A candidate with fulfilled qualifications should have the following learning benefit from the course:
The student should have knowledge about Norwegian vertebrates and their environmental requirements.
On completion of the course, the student should be able to identify Norwegian vertebrates to the species level based on appearance, sound or tracks, know the taxonomy (family and order), habitat use (vegetation zone and vegetation type), way of living and environmental adaptations of Norwegian vertebrates, and evaluate how they are influenced by habitat changes caused by forestry and agriculture. The student should be able to know the relationship between morphology and mode of living of Norwegian vertebrates (at the order and family level), know the evolutionary origin and the ecological characteristics of the species in Norwegian domestic animal keeping, furbearing animal production, fish rearing, and keeping pets.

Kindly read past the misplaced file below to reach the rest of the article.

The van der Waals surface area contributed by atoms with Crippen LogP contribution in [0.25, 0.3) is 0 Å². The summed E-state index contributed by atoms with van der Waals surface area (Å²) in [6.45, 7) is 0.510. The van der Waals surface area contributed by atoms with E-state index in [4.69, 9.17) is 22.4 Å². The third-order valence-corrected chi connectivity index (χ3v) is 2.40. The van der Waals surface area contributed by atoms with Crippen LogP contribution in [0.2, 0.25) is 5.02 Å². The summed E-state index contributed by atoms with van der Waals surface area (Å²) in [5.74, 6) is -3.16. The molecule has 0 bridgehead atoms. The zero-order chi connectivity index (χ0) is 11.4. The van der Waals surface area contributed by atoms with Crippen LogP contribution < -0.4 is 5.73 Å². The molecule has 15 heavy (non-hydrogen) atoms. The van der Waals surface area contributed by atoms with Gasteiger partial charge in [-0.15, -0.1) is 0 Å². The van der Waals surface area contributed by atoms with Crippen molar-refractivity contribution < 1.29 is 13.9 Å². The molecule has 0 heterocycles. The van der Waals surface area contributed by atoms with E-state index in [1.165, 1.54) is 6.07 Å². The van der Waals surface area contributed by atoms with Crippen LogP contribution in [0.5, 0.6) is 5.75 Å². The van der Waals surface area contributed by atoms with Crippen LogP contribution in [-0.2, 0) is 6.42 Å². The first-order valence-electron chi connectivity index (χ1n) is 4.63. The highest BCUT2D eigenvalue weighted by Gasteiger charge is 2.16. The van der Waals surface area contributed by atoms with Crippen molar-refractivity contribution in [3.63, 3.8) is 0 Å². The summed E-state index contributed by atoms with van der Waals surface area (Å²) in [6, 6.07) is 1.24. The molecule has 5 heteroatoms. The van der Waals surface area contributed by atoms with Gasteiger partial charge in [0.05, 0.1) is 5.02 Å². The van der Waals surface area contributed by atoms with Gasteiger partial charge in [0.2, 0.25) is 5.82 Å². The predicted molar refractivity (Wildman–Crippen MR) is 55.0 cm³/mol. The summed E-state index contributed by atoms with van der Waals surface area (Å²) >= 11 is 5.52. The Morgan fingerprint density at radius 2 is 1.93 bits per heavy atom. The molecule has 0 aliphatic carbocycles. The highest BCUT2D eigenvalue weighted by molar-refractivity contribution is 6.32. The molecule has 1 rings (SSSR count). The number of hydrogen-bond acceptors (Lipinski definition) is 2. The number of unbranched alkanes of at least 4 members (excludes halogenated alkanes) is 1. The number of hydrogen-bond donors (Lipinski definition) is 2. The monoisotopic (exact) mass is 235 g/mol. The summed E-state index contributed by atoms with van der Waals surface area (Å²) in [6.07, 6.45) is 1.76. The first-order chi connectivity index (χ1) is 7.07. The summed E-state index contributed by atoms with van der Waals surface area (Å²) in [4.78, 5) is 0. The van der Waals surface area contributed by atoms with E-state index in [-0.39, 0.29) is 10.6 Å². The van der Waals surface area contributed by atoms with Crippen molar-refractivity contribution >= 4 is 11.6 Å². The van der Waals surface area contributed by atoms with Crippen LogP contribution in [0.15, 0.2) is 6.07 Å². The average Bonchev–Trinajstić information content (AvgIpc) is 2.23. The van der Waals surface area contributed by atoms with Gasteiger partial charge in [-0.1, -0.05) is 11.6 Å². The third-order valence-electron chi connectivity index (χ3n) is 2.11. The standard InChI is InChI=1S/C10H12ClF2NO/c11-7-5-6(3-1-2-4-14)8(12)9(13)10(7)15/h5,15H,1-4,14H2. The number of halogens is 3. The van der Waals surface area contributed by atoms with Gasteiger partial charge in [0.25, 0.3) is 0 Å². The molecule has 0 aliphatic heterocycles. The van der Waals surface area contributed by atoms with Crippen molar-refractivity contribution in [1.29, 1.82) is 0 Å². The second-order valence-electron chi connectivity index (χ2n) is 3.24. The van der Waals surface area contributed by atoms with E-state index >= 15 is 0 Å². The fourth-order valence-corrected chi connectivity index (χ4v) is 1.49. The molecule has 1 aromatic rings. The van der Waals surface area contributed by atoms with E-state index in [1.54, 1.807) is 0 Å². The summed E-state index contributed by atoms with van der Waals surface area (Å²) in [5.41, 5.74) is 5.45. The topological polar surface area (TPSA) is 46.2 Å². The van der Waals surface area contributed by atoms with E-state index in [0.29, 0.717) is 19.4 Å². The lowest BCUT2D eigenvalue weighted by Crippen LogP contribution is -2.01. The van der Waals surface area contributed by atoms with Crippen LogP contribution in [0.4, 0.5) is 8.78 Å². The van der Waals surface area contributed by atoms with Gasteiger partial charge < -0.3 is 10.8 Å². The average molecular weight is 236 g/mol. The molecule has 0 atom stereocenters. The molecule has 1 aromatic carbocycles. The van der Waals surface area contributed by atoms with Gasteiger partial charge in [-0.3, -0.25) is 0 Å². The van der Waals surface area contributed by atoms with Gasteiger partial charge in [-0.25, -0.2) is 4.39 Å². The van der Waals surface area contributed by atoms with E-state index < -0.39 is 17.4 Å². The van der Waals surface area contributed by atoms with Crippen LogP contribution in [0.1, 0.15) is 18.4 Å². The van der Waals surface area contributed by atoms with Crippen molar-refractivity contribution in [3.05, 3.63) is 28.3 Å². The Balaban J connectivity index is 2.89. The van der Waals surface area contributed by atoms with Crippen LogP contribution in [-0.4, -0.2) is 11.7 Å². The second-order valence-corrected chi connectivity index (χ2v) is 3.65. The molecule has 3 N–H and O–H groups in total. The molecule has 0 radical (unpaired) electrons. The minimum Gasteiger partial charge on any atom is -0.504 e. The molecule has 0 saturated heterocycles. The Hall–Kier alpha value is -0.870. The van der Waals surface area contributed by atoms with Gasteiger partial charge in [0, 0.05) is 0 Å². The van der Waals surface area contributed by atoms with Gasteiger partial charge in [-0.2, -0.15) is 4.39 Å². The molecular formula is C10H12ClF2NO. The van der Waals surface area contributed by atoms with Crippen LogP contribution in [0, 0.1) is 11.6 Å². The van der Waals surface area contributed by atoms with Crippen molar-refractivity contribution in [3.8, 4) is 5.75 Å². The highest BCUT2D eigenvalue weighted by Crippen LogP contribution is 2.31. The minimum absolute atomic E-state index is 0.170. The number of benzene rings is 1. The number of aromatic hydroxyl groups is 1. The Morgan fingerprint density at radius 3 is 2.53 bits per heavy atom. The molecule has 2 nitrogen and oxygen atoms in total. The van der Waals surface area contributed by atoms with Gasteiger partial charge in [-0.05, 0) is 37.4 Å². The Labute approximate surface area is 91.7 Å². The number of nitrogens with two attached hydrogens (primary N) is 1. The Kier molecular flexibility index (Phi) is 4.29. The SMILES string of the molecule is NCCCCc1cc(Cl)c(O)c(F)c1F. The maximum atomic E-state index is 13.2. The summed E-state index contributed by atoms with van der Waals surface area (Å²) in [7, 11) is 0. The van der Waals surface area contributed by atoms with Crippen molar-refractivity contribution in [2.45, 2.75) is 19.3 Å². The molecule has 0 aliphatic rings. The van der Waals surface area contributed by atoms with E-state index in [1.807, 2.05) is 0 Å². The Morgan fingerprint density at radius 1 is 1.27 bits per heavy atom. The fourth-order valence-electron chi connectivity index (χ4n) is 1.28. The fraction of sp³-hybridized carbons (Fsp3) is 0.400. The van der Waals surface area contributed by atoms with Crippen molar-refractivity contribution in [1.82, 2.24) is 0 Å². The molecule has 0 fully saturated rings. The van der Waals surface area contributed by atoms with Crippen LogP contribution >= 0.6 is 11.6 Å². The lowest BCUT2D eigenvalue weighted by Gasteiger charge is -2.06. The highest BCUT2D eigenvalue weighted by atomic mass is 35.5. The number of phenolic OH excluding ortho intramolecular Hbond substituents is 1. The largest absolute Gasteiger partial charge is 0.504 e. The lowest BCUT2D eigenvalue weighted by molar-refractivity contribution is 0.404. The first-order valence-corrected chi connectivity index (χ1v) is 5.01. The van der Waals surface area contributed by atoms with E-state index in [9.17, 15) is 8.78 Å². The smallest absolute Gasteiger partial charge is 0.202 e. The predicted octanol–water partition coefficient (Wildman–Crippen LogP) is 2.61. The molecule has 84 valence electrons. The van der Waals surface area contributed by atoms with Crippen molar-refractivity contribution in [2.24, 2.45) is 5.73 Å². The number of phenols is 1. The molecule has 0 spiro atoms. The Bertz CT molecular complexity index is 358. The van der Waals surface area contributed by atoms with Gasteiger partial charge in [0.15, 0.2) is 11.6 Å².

The course will develop the ability of the student to understand that all species (of Norwegian vertebrates) have the same intrinsic value and that it is necessary to put protective measures into action for species that are negatively affected by habitat changes caused by forestry and agriculture.